Sri Lanka hopes new software can power cricket recovery

The new technology will help monitor the squad’s performance with real-time data.

Sri Lanka has managed to turnaround its form at the start of 2018, with Chandika Hathurusingha at the helm.   -  AFP

Sri Lanka is adopting an advanced software used by football club Barcelona to manage its injury-prone cricketers as the national team trains for the World Cup next year, officials said today.

The island nation’s cricket board hopes the state-of-the-art player management system will restore Sri Lanka’s prestige on the world stage after its worst year in international cricket.

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The board spent $75,000 on the software, adapting it to suit its cricketers.

Officials said coupled with a match analysis system designed in-house, Sri Lanka could boast the most advanced player management technology of any cricketing nation.

“We are investing a lot of resources and technology to develop the game with an eye on the World Cup,” Sri Lanka Cricket chief Ashley de Silva told AFP.

Sri Lanka won the World Cup in 1996 but has not repeated the feat since, despite twice making the final.

It was the World T20 champion in 2014 but has tumbled down the rankings, hit by injuries and scandal.

Under new coach Chandika Hathurusingha, the side has been rebuilding after a year of humiliating defeats and few wins.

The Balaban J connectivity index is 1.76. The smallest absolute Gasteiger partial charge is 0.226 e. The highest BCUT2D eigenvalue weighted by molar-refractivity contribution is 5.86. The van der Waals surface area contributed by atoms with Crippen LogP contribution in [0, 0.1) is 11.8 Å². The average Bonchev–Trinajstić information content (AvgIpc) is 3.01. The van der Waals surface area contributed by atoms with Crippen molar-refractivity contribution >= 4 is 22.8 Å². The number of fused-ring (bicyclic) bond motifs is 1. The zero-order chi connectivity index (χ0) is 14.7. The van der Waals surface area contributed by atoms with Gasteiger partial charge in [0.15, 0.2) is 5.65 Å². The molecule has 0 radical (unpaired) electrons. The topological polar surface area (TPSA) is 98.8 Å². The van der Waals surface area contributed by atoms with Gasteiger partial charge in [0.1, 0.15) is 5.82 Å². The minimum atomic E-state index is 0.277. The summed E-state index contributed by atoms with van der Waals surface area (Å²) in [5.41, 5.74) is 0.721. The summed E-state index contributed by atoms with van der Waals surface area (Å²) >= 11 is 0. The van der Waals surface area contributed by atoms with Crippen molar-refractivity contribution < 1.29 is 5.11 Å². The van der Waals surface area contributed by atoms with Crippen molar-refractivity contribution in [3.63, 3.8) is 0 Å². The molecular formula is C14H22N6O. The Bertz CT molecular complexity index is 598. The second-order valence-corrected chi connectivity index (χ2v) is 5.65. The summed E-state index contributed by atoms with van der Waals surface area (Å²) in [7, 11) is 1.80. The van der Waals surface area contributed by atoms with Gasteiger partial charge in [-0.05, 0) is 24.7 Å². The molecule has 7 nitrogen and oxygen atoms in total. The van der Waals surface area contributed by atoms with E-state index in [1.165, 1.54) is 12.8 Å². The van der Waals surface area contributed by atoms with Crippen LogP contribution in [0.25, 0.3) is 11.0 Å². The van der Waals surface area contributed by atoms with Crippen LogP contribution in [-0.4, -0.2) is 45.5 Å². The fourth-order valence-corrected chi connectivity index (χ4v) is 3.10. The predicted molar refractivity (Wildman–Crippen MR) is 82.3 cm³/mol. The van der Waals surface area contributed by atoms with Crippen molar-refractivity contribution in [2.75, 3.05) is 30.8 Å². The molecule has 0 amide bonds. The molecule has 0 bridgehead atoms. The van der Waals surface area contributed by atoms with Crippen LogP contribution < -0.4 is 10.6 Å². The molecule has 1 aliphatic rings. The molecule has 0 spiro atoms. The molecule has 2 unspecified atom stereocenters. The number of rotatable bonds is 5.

Sri Lanka bounced backed in a tour of Bangladesh in January, thrashing the host in all three formats of the game.

The team’s high-performance manager Simon Willis said the new technology would help selectors and managers monitor their squad’s performance with real-time data.

“This system will benefit the national team and allow evidence-based decisions to be made,” the former Kent coach told AFP.

“It’s not cheap, but it is a good investment because it gives us instant information.” Sri Lanka’s cricketers will wear GPS devices during training and tournaments to monitor fitness and performance, he added.

The technology has been rolled out during the ongoing home tri-nation series against India and Bangladesh, with players wearing the GPS devices during matches.

Willis said instead of subjective decisions about players and their fitness, the new system allowed for better-informed choices.

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